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Bridget Johnson


December 5, 2012 - 8:02 am

The Senate may be budgetless for 1,316 days now, but the leaders of the Armed Services Committee heralded the upper chamber’s ability to pass a defense authorization bill for the 51st straight year.

One hundred and forty-five amendments later, the bill passed yesterday 98-0, the second year that it got unanimous affirmation.

It authorizes $631 billion for national defense programs, about $230 million less than the president’s budget request. Troops will see a 1.7 percent across-the-board pay increase.

The bill includes the amount requested for the Afghanistan Security Forces Fund to build the capacity of the Afghan army and police with a 2014 target withdrawal date in mind.

Amendments included tougher Iran sanctions, better mental health care for troops, and Pentagon cybersecurity.

“That 60 vote threshold which has become so routine around here on amendments was not used at all during this bill,” Armed Services Chairman Carl Levin (D-Mich.) said in reference to the filibuster debate. “And I know that’s kind of in the weeds kind of technical procedural information for most of the American people, but in terms of getting things done around here and the way we operate, that’s a very important step that we took and hopefully will be catchy.”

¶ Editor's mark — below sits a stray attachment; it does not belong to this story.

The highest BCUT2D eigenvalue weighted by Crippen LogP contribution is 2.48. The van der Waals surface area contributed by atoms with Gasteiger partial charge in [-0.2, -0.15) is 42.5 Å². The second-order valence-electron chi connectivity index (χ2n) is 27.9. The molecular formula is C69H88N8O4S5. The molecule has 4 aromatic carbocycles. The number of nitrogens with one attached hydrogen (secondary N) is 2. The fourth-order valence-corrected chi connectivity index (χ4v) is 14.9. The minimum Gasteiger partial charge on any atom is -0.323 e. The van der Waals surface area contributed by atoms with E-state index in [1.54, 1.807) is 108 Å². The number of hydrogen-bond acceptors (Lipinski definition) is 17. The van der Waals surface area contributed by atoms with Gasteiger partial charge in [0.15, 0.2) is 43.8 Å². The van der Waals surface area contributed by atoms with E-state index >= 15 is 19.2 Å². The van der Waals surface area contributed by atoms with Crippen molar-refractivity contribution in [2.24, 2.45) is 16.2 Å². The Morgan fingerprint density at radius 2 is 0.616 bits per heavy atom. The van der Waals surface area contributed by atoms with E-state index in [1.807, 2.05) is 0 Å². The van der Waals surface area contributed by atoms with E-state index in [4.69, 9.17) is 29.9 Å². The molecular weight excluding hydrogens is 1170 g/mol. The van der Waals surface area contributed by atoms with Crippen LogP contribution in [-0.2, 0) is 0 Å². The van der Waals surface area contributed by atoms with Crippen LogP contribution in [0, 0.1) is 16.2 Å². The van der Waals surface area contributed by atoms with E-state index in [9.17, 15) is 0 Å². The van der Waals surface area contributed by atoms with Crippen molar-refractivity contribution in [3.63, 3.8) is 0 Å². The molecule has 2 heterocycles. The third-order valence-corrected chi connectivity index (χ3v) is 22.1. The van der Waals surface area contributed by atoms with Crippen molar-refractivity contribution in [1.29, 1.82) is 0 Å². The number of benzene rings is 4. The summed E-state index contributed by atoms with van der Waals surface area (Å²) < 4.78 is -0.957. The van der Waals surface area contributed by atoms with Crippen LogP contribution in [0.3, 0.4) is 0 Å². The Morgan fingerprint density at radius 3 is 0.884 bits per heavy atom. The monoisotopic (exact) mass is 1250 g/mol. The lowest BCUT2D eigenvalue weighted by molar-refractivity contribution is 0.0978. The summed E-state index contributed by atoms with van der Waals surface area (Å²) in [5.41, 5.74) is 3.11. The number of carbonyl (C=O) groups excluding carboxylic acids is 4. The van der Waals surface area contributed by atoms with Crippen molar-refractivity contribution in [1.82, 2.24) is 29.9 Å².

“No 60-vote thresholds just by asking or just by threatening to filibuster. You want to filibuster a motion to proceed or you want to filibuster an amendment, come down here and talk,” Levin continued. “And that was the position that Senator McCain and I took and I think worked well. The body was pleased.”

Sen. John McCain (R-Ariz.), appearing with Levin at a press conference, said “it’s pretty interesting that we’re able to get this bill completed in time.”

“We had two goals. One was to complete the Defense authorization bill. The other was to show our colleagues in the Senate that it’s possible for us to have an open process with lots of amendments, lots of debate, lots of ventilation of issues, some of them very important, such as the issue of detainees. Then after a reasonable period we cut off the debate and finish up. And I think we were able to do that,” he said.

Bridget Johnson is a veteran journalist whose news articles and opinion columns have run in dozens of news outlets across the globe. Bridget first came to Washington to be online editor at The Hill, where she wrote The World from The Hill column on foreign policy. Previously she was an opinion writer and editorial board member at the Rocky Mountain News and nation/world news columnist at the Los Angeles Daily News. She is an NPR contributor and has contributed to USA Today, The Wall Street Journal, National Review Online, Politico and more, and has myriad television and radio credits as a commentator. Bridget is Washington Editor for PJ Media.
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